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ViciousViper175

I have a question about a multi gpu setup without crossfire or sli

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It's possible, but a hassle in terms of videocard drivers.

Why do you want to do that though..? And is using iGPU not an option?


"We're all in this together, might as well be friends" Tom, Toonami.

Sorry if my post seemed rude, that is never my intention.

"Why do we suffer a lifetime for a moment of happiness?" - Anonymous

 

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Just now, ViciousViper175 said:

i was thinking of doing it to reduce stress on my 2080 ti

secondary monitors don't stress graphics cards


I WILL find your ITX build thread, and I WILL recommend the SIlverstone Sugo SG13B

 

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i7 8086k (won) - EVGA Z370 Classified K - G.Kill Trident Z RGB - Force MP500 - Jedi Order Titan Xp - The venerated Hyper 212 Evo (with RGB Riing flair) - EVGA G2 650W - Black and green theme, Razer branwashed me.

Draws 400 watts under max load, for reference.

 

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EVGA G3 threadSeasonic Focus threadUserbenchmark (Et al.) is trash explained, PSU misconceptions, protections explainedgroup reg is bad

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Posted · Original PosterOP
4 minutes ago, minibois said:

It's possible, but a hassle in terms of videocard drivers.

Why do you want to do that though..? And is using iGPU not an option?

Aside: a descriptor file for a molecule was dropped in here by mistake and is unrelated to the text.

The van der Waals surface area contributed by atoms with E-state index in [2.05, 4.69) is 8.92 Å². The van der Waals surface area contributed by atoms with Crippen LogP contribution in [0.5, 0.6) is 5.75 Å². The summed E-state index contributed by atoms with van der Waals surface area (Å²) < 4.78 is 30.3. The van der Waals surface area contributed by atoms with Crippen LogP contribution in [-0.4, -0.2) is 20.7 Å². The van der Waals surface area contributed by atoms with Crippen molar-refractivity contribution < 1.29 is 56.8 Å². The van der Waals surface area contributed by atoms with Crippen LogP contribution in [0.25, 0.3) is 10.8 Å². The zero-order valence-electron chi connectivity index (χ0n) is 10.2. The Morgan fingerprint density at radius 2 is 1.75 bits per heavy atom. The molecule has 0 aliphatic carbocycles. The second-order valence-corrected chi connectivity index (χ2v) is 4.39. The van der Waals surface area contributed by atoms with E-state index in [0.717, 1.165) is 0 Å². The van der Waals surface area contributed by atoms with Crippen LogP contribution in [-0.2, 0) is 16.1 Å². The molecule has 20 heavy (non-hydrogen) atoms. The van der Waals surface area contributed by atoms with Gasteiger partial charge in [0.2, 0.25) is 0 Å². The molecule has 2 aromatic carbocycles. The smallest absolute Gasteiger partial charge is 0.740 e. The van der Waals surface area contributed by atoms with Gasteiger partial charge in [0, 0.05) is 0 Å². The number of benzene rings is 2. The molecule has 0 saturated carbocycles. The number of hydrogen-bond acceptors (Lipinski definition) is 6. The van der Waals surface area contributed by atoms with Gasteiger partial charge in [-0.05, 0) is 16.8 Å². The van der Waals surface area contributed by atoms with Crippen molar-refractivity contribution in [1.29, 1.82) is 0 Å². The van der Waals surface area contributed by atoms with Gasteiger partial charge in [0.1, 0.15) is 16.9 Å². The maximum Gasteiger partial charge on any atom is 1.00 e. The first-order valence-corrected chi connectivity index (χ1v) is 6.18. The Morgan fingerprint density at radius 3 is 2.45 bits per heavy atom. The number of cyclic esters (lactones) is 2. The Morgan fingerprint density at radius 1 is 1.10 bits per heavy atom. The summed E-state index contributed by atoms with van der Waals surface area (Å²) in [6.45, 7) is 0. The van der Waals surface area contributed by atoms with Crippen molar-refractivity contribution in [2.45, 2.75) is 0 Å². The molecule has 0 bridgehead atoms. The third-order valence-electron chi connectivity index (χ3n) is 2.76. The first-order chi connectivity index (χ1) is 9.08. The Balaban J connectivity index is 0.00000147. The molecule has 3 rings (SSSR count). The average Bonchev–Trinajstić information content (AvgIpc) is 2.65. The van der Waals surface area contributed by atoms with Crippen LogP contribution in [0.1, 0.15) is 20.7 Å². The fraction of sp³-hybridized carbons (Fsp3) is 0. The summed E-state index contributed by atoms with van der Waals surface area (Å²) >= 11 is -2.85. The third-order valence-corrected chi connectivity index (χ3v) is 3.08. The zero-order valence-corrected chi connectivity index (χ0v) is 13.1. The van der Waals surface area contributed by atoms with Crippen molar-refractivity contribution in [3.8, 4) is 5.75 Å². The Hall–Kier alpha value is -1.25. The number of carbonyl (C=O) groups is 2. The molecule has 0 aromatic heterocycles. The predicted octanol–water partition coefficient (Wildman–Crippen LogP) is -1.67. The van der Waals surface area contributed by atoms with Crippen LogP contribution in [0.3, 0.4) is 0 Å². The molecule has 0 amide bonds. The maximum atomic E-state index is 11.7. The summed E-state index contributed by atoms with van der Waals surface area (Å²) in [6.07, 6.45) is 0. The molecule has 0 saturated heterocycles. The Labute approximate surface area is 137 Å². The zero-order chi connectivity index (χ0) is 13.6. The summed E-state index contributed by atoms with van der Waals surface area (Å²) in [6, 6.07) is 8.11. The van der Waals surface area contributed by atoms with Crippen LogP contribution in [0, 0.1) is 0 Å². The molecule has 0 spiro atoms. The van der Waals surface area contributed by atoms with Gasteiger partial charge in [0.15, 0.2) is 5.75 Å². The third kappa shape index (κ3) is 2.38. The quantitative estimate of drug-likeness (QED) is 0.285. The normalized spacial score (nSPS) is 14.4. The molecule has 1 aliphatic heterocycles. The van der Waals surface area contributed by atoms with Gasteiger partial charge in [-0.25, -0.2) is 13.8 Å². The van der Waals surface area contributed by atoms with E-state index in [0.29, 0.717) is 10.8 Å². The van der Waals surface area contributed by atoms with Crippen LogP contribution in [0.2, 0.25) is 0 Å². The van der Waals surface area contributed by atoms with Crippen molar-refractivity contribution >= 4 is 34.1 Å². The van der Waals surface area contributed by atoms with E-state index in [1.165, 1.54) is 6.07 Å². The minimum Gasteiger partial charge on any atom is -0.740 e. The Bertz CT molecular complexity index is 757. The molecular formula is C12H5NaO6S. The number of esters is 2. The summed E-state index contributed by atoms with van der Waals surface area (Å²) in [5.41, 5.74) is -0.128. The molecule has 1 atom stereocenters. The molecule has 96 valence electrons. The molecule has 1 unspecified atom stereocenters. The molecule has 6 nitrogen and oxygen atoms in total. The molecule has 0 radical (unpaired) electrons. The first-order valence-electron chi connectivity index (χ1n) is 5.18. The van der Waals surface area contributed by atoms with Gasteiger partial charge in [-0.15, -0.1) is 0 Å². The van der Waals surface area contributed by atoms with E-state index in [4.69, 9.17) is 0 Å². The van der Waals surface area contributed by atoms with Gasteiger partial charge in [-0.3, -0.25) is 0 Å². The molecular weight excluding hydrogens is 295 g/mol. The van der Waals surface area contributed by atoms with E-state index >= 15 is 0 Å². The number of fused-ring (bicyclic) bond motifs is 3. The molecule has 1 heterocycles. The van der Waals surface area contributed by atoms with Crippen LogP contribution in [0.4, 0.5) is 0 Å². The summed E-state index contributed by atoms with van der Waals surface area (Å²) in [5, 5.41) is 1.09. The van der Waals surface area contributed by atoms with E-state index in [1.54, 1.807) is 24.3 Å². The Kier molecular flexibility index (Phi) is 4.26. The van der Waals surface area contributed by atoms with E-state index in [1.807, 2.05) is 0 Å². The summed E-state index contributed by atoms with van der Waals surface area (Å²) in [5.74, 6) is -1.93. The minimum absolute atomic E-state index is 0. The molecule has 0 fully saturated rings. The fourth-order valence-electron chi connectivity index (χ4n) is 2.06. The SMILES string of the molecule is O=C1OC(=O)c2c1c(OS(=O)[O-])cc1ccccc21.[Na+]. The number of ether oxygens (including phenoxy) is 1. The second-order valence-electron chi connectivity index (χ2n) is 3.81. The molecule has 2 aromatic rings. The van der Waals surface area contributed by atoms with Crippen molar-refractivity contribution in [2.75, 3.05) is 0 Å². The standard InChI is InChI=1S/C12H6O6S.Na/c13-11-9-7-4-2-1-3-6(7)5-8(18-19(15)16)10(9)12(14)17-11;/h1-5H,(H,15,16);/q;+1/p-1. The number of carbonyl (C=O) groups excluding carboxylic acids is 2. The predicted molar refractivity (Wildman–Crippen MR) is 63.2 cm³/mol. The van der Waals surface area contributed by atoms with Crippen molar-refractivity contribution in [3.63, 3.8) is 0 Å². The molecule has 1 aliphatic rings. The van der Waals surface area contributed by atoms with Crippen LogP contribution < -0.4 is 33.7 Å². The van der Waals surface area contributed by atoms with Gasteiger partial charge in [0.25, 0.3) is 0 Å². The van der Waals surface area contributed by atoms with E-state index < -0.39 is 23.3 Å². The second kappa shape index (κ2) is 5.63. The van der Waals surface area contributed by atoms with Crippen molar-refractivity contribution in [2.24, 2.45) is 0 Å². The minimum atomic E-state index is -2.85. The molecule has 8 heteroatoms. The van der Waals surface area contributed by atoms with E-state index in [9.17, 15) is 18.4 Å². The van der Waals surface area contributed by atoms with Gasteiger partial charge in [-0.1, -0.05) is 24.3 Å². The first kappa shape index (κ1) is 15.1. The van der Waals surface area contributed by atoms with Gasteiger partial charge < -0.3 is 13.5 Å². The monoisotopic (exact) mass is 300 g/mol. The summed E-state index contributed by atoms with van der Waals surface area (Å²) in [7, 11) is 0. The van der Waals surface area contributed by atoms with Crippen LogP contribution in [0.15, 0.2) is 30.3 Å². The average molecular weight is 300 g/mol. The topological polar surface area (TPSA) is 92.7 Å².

i have a ryzen 7 2700x so integrated graphics dont exist

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13 minutes ago, ViciousViper175 said:

Can you use one card for gaming and another card separately for normal desktop usage?

Technically yes. Practically No.

 

For Geforce and Radeon parts, you can only use parts from the same GPU family. So if nVidia has discontinued support for one card, and you update the drivers, suddenly that older card stops working because it has removed the older driver. You can however have an AMD and an nVidia card in the same machine, or use the Intel iGPU independently.

 

With that said, many programs utterly have no idea how to tell which GPU to use or identify which GPU is more capable. So for most software it will only use the Primary GPU for everything, and if you run a second screen on the second GPU, it's treated as an independent display (yes you can drag a game from the highend GPU to the low end GPU and it will maintain 90% of it's frame rate) while the rendering is still done on the GPU it was started on. This only changes when you start telling the Task manager in Windows which GPU it is to run on. In which case it will actually delegate the GPU render resources for that program to that card every time it runs as long as that GPU is available.

 

In laptops, the "switchable" graphics mode is basically why any of this works at all. When you unplug the laptop from the wall, the laptop lowers the clock speed on the dedicated GPU, and any new task opened opens on the iGPU. So the assumption is that you've stopped using the software that needs the dedicated GPU when on battery.